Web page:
Posted by: Joelle Jameson | November 1, 2010

Hitting the metaphorical “bong of disorientation”

Even Curtis' modes of transportation are disjointed

Please note: no bongs were harmed (or used) in the making of this show.

As you are aware, every episode is different here on High Volumes, but no matter who my guest is, or what we’re reading, it’s basically always a big love fest. Which is great. There really aren’t many convenient avenues for hearing work read aloud. However, being constructively critical of others’ work is just as important as reading and appreciating it, in terms of growing as a writer. So this show a little more critical, in a good way.

My classmate and fellow poet Curtis Perdue joined me in doing this. Curtis is a third year poetry student at Emerson College, where he is also a teacher. He is the assistant poetry editor of Redivider, a literary journal I’ve featured on the show a number of times. He is now in his last year at Emerson trying to fill his thesis with poems that explore “the perceptive and deceptive workings of the imagination”–some of which we are treated to in the course of this episode.

Curtis directed my attention to an article published in the September 2010 issue of Poetry magazine by Tony Hoagland, “Recognition, Vertigo and Passionate Worldliness” (which is where “the bong of disorientation” came from). Devotees will remember that Tony read for the show back in February. I think it’s safe to say he’s one of the best-known American poets writing today. He has published four other poetry collections and a book of essays and has won many prestigious awards and grants over about the past 20 years, and he is the head of the creative writing program at the University of Huston. The essay is called “Recognition, Vertigo and Passionate Worldliness” and can be found at

This show will be archived on Sunday, November 7.


“Elective Surgery” by Lewis Warsh

“A WALL IS TORN DOWN” by Ben Lerner

“The Building of a Skyscraper” by George Oppen

“Less and Less Human” by Wallace Stevens

“Expensive Hotel” by Tony Hoagland

“Food Court” by Tony Hoagland

“Memory” by Curtis Perdue

“Neon Jungle” by Curtis Perdue

“For the Record” by Curtis Perdue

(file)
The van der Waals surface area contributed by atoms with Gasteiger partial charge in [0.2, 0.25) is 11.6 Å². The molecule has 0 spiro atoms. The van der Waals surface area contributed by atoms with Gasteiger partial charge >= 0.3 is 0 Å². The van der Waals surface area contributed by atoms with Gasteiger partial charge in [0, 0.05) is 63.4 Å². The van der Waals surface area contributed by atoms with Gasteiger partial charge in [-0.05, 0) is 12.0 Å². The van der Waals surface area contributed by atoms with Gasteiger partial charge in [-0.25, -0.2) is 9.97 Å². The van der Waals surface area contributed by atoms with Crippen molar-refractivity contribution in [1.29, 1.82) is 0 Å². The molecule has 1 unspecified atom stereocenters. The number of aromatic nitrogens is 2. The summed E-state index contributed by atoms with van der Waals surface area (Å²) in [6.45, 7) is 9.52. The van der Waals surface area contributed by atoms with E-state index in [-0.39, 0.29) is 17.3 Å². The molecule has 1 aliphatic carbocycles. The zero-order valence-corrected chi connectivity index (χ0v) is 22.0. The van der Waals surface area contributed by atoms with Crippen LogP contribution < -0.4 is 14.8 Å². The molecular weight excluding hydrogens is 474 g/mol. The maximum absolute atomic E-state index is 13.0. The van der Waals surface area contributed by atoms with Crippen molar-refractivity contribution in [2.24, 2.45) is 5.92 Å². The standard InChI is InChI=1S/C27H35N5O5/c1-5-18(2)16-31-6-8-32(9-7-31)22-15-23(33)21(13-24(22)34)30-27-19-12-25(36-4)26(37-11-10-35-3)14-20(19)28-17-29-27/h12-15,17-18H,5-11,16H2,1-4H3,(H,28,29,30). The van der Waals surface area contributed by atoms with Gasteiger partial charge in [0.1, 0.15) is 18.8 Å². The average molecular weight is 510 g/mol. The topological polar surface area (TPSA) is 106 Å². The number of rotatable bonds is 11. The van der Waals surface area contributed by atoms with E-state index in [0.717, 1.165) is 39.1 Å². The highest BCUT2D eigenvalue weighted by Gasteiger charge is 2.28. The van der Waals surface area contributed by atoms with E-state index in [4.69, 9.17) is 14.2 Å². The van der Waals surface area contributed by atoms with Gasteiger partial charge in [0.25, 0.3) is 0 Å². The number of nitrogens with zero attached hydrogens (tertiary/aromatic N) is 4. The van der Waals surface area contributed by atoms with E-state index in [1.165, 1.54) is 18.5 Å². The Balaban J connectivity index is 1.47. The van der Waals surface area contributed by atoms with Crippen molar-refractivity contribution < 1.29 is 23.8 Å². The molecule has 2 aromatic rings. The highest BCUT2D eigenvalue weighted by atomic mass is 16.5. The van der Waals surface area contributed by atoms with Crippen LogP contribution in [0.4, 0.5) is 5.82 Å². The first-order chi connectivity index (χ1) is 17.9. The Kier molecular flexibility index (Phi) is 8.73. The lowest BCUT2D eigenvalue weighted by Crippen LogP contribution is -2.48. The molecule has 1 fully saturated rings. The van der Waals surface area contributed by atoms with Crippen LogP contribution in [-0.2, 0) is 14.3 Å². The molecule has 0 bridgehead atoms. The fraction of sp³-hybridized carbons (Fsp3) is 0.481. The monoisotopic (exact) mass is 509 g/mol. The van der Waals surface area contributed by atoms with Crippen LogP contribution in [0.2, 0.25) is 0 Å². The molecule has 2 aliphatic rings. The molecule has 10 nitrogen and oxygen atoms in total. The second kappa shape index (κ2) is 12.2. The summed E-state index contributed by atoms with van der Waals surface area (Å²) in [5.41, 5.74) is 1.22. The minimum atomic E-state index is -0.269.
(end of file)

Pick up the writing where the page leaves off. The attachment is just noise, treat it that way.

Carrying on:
“Confessing my ignorance” by Yusef Komunyakaa

“Midalo” by John Murillo

“The Special People” Peter J. Shippy

“Post-Burial” by Joelle Jameson


“Sick and Wrong” by Built to Spill

“Beyond Words” by Wax Tailor

“Use What I Got” by Jimmy Cliff

“There is Danger” by Wax Tailor

“Who By Fire” by Leonard Cohen

“Sound and Vision” by David Bowie

Transition Songs

“Positively Inclined” by Wax Tailor

“Sometimes” by Wax Tailor

“This is Hardcore” by Pulp

Posted by: Joelle Jameson | October 18, 2010

First ever theater show: Rude Mechs and Method Guns


The Rude Mechs in "The Method Gun": Lana in orange, Shawn behind her


I recently began writing theater reviews for Blast magazine, an online magazine that is based in Boston but universally appreciated. One of my recent assignments for Blast was to interview Shawn Sides and Lana Lesley, who are touring with their theater company The Rude Mechs. Shawn and Lana are two out of six co-producing artistic directors. They’ve been making theater together for over 15 years and in that time have taken Rude Mechs productions all over the world. And, as you can hear from the show, they are basically really cool people and I kind of want to hang out with them all the time.

The Rude Mechs came to Boston last week to kick off the national tour of their show The Method Gun as part of ArtsEmerson’s inaugural season. Shawn is the director of the production and she and Lana are both actors in it as well. You can read Jason Rabin’s review of that show on as well as the print version of this interview on


Alternate view of Lana and Shawn in "The Method Gun"


The Method Gun involves Tennessee Williams’ play A Streetcar Named Desire, so I asked my friend Nicholas to read one of Blanche’s monologues. Lana also suggested reading from Donald Barthelme’s Snow White, since the Rude Mechs produced a show based on it a few years ago. I hadn’t read it before—pretty trippy, and I am enjoying it.

This show will be archived Sunday, October 24.


From A Streetcar Named Desire by Tennessee Williams

Blanche in scene 4: “May I speak plainly? . . .”


From Snow White by Donald Barthelme

“What is Snow White thinking? . . .”

“Perhaps we should not be sitting . . .”



“Shadows” by Au Revoir Simone

“The Duchess of Parma” by Golden Arm Trio